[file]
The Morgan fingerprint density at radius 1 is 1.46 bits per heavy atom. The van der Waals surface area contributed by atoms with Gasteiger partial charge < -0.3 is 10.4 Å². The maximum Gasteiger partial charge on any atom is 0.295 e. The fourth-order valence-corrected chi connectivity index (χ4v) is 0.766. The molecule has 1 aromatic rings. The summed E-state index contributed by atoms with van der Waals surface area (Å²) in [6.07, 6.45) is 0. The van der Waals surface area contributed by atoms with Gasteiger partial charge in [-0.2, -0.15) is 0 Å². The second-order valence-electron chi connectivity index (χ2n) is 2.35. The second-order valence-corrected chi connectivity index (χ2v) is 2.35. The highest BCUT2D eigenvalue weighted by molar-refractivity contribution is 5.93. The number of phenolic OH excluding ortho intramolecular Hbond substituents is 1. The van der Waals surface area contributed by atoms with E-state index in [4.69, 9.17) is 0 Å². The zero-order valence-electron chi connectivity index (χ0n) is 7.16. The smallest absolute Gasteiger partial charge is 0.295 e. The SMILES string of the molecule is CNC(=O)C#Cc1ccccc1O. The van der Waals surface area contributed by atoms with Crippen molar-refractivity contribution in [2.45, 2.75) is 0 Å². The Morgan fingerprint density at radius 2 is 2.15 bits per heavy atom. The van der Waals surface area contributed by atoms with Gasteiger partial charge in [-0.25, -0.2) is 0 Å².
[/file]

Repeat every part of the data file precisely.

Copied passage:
The Morgan fingerprint density at radius 1 is 1.46 bits per heavy atom. The van der Waals surface area contributed by atoms with Gasteiger partial charge < -0.3 is 10.4 Å². The maximum Gasteiger partial charge on any atom is 0.295 e. The fourth-order valence-corrected chi connectivity index (χ4v) is 0.766. The molecule has 1 aromatic rings. The summed E-state index contributed by atoms with van der Waals surface area (Å²) in [6.07, 6.45) is 0. The van der Waals surface area contributed by atoms with Gasteiger partial charge in [-0.2, -0.15) is 0 Å². The second-order valence-electron chi connectivity index (χ2n) is 2.35. The second-order valence-corrected chi connectivity index (χ2v) is 2.35. The highest BCUT2D eigenvalue weighted by molar-refractivity contribution is 5.93. The number of phenolic OH excluding ortho intramolecular Hbond substituents is 1. The van der Waals surface area contributed by atoms with E-state index in [4.69, 9.17) is 0 Å². The zero-order valence-electron chi connectivity index (χ0n) is 7.16. The smallest absolute Gasteiger partial charge is 0.295 e. The SMILES string of the molecule is CNC(=O)C#Cc1ccccc1O. The van der Waals surface area contributed by atoms with Crippen molar-refractivity contribution in [2.45, 2.75) is 0 Å². The Morgan fingerprint density at radius 2 is 2.15 bits per heavy atom. The van der Waals surface area contributed by atoms with Gasteiger partial charge in [-0.25, -0.2) is 0 Å².